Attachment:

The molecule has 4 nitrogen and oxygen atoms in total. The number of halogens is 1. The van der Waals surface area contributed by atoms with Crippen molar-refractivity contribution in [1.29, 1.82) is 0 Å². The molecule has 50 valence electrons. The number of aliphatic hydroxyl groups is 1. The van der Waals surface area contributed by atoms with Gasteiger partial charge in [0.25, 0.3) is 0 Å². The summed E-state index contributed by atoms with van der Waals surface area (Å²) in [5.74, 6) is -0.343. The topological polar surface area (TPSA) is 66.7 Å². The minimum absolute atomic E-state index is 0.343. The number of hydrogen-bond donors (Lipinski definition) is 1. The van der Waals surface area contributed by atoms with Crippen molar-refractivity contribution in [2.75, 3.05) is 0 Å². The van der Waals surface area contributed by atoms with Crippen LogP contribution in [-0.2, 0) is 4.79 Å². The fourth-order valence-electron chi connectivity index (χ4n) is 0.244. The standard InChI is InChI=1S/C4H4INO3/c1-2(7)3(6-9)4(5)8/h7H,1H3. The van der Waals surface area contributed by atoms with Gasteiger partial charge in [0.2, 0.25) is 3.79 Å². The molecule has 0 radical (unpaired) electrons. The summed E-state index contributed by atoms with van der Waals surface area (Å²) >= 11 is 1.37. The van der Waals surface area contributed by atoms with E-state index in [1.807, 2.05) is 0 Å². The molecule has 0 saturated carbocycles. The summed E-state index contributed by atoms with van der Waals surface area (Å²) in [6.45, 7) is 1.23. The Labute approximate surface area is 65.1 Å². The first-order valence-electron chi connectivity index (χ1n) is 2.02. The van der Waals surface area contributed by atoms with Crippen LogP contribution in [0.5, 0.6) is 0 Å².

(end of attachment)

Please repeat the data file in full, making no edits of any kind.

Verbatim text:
The molecule has 4 nitrogen and oxygen atoms in total. The number of halogens is 1. The van der Waals surface area contributed by atoms with Crippen molar-refractivity contribution in [1.29, 1.82) is 0 Å². The molecule has 50 valence electrons. The number of aliphatic hydroxyl groups is 1. The van der Waals surface area contributed by atoms with Gasteiger partial charge in [0.25, 0.3) is 0 Å². The summed E-state index contributed by atoms with van der Waals surface area (Å²) in [5.74, 6) is -0.343. The topological polar surface area (TPSA) is 66.7 Å². The minimum absolute atomic E-state index is 0.343. The number of hydrogen-bond donors (Lipinski definition) is 1. The van der Waals surface area contributed by atoms with Crippen molar-refractivity contribution in [2.75, 3.05) is 0 Å². The van der Waals surface area contributed by atoms with Crippen LogP contribution in [-0.2, 0) is 4.79 Å². The fourth-order valence-electron chi connectivity index (χ4n) is 0.244. The standard InChI is InChI=1S/C4H4INO3/c1-2(7)3(6-9)4(5)8/h7H,1H3. The van der Waals surface area contributed by atoms with Gasteiger partial charge in [0.2, 0.25) is 3.79 Å². The molecule has 0 radical (unpaired) electrons. The summed E-state index contributed by atoms with van der Waals surface area (Å²) >= 11 is 1.37. The van der Waals surface area contributed by atoms with E-state index in [1.807, 2.05) is 0 Å². The molecule has 0 saturated carbocycles. The summed E-state index contributed by atoms with van der Waals surface area (Å²) in [6.45, 7) is 1.23. The Labute approximate surface area is 65.1 Å². The first-order valence-electron chi connectivity index (χ1n) is 2.02. The van der Waals surface area contributed by atoms with Crippen LogP contribution in [0.5, 0.6) is 0 Å².